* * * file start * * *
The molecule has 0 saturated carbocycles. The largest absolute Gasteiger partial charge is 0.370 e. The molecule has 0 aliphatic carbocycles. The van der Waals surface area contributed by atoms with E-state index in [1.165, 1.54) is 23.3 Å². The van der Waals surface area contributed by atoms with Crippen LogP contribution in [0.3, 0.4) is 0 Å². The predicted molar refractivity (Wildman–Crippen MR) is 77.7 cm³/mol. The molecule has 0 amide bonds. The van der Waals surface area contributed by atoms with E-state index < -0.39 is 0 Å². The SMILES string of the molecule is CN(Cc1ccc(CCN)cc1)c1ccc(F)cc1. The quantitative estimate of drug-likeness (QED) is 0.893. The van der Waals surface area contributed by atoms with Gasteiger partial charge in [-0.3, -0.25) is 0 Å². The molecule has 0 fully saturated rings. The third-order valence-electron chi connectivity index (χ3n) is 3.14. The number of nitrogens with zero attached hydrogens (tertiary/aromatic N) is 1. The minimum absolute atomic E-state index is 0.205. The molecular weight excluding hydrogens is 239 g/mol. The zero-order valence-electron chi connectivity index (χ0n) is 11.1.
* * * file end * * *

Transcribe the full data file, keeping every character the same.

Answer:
The molecule has 0 saturated carbocycles. The largest absolute Gasteiger partial charge is 0.370 e. The molecule has 0 aliphatic carbocycles. The van der Waals surface area contributed by atoms with E-state index in [1.165, 1.54) is 23.3 Å². The van der Waals surface area contributed by atoms with Crippen LogP contribution in [0.3, 0.4) is 0 Å². The predicted molar refractivity (Wildman–Crippen MR) is 77.7 cm³/mol. The molecule has 0 amide bonds. The van der Waals surface area contributed by atoms with E-state index < -0.39 is 0 Å². The SMILES string of the molecule is CN(Cc1ccc(CCN)cc1)c1ccc(F)cc1. The quantitative estimate of drug-likeness (QED) is 0.893. The van der Waals surface area contributed by atoms with Gasteiger partial charge in [-0.3, -0.25) is 0 Å². The molecule has 0 fully saturated rings. The third-order valence-electron chi connectivity index (χ3n) is 3.14. The number of nitrogens with zero attached hydrogens (tertiary/aromatic N) is 1. The minimum absolute atomic E-state index is 0.205. The molecular weight excluding hydrogens is 239 g/mol. The zero-order valence-electron chi connectivity index (χ0n) is 11.1.